Guatemalan Company Sues Microsoft for Anti-Piracy Raid

Seguros Universales, one of the largest insurance companies in Guatemala has sued Microsoft over what is being called an unwarranted and extortion-like anti-piracy raid. With the help of local law enforcement Microsoft demanded an on the spot payment of $70,000 from the company for the use of pirated software or they said would have all of a company’s computers confiscated.

"Microsoft appeared with armed Guatemalan law enforcement officers and halted plaintiffs’ business operations. Microsoft then proceeded to extort Plaintiffs by demanding an on-the-spot agreement to pay $70,000 or Microsoft would remove all servers containing ALL data and operational software," the company claims.

The company alleges that the raid was "unwarranted" because it has payment receipts for 98 percent of the software licensing fees. The company also accuses Microsoft of operating a racketeering scam in the country, wrongfully targeting many companies for allegedly using pirated software.

Naturally Microsoft denies all of these accusations, but Latin America is not the only place where Microsoft has allegedly employed similar tactics to deal with piracy.

In Belgium, a long running lawsuit over a similar matter came to an end last week. In this case local printing company Deckers-Snoeck sued the BSA over a raid where Microsoft was also listed as one of the complainants. The company claims that the raid came unannounced (as raids often are) and the BSA was assisted by local law enforcement. The company was told that all its computers would be taken away for the alleged use of pirated software unless it paid 30,000 euros ($40,000) in settlement fees.

"It was a robbery more than a check-up," Deckers-Snoeck CEO Joris Deckers told De Tijd.

The company claims that it was forced to shut down the company because it refused to pay the money that was being asked for.

The raid took place in 2003 and after a legal battle spanning over ten years, the Brussels Appeal Court decided last week that BSA’s practices were “deceptive.” The printing company won the case and the Court ruled that it was not obliged to pay any damages to the software group. According to Tom Heremans, the lawyer of the printing company, this judgment paves the way for other companies that have been pressured into making similar settlements when not all software was unlicensed.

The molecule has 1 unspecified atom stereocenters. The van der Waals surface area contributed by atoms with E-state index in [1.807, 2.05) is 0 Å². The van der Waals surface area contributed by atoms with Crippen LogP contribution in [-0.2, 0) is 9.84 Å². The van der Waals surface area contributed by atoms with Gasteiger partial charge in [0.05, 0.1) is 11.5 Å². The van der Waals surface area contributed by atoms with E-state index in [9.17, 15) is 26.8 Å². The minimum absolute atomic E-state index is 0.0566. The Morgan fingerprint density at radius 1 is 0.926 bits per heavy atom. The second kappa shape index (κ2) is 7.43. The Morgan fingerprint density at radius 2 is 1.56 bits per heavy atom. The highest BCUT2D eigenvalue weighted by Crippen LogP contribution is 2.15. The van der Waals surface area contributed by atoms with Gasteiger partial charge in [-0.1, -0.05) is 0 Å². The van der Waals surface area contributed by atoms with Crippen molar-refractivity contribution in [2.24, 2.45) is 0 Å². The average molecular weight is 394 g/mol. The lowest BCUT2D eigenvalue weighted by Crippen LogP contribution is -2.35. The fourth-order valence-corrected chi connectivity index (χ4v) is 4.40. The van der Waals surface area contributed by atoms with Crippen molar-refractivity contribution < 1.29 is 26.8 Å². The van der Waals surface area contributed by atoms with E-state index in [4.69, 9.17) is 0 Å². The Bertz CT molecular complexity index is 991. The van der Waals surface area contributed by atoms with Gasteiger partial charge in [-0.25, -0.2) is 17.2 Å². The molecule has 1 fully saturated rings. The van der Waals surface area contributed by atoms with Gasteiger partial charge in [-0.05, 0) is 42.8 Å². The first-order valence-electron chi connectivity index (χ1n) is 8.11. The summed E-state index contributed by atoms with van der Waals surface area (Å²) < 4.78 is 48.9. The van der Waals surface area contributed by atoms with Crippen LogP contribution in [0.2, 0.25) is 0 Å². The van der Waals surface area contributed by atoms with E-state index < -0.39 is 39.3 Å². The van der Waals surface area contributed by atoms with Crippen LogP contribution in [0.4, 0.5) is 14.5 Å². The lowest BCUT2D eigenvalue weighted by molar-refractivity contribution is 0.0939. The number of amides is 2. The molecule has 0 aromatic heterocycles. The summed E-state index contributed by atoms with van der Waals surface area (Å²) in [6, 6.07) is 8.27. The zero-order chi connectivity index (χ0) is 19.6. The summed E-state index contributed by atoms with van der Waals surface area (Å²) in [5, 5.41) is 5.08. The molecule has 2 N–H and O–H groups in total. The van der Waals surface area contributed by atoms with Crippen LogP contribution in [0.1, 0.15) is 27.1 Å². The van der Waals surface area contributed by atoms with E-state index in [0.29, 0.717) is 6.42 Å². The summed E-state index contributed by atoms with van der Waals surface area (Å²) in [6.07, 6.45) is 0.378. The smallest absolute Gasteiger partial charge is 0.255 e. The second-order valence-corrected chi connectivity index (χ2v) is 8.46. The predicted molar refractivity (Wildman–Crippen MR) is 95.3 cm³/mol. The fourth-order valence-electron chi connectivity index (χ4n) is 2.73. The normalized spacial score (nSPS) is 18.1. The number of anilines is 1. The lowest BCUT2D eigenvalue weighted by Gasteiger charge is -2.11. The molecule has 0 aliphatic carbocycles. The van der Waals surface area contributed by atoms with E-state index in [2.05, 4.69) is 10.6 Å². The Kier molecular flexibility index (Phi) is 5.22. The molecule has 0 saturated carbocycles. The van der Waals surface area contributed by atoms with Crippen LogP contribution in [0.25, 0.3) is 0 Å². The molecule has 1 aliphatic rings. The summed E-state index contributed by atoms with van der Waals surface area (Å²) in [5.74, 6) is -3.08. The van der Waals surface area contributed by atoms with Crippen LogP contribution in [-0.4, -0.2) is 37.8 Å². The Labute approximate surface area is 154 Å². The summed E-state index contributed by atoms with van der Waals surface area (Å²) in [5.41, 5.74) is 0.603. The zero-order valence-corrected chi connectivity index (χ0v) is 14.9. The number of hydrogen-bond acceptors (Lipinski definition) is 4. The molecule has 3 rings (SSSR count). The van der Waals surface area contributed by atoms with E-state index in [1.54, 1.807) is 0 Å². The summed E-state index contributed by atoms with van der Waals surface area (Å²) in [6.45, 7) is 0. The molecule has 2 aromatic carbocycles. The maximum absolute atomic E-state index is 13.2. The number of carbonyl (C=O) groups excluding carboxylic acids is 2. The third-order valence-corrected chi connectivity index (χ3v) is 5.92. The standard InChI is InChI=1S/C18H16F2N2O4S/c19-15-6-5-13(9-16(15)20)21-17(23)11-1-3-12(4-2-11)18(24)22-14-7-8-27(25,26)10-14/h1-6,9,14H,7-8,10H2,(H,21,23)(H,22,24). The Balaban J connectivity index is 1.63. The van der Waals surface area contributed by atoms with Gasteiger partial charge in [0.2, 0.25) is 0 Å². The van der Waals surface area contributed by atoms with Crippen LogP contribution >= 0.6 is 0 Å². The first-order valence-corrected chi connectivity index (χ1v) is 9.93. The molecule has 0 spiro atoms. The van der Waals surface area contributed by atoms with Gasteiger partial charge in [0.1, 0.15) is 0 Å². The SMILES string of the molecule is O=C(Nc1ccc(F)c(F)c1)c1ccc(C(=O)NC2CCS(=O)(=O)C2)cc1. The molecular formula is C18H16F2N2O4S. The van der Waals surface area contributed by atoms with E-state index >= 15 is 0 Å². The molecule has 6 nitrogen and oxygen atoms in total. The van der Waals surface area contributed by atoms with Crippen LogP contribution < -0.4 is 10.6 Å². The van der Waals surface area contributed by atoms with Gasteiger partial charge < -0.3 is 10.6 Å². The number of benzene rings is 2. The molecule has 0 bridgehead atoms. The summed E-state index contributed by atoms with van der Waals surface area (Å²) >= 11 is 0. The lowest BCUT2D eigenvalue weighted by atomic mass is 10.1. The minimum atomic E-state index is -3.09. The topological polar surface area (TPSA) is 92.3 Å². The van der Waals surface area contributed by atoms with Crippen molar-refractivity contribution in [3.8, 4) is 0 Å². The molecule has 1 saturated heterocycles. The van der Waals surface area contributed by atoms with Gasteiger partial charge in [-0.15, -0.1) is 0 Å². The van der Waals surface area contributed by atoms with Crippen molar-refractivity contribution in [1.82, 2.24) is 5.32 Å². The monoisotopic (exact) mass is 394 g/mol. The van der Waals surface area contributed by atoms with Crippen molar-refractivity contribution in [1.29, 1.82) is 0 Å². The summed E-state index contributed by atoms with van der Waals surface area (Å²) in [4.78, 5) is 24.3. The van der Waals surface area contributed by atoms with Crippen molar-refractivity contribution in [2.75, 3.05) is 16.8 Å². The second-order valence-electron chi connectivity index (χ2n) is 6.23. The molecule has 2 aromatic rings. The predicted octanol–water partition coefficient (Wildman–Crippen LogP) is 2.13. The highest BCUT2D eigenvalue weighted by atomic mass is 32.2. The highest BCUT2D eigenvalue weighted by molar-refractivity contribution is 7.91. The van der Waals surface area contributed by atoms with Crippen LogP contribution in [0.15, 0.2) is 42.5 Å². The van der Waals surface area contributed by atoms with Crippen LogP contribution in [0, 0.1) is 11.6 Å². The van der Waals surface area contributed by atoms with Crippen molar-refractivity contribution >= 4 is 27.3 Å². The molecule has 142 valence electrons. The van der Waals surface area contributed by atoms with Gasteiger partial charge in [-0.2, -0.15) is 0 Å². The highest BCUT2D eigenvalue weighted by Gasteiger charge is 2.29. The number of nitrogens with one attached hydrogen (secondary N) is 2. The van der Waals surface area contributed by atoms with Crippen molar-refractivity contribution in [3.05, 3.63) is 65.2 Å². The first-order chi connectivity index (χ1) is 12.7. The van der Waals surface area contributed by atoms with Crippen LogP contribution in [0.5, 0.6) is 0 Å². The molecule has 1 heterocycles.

The BSA claims that it has changed its policy since then and that companies get a warning first before they show up with the police. This change in policy does not yet apply to Latin America, apparently…

Source: TorrentFreak

Tweet about this on TwitterShare on FacebookShare on Google+Share on RedditEmail this to someone


  1. 0
    greevar says:

    Are you serious? We're talking about business machines and a 2% share? Get real. Linux is everywhere. Linux runs the internet and many businesses couldn't function without a web presence. I suppose IBM is just wasting their time on Linux too? I also suppose you've never heard of a VPN? By the way, Samba4 can do AD. ActiveX is a broken, insecure pile of crap. IT wouldn't need training. Linux is a required subject in every IT degree. You can't call yourself IT without knowing Linux. Honestly, you act like it's impossible to function without Windows, which is just stupid. You most certainly can and you don't have to use wine for everything, that's just Windows addiction and a lack of resourcefulness.

  2. 0
    jedidethfreak says:

    Remote-access security?  No, Linux does not.  That all but mandates a third-party solution, and Linux doesn't have any that are as good as what are available on Windows.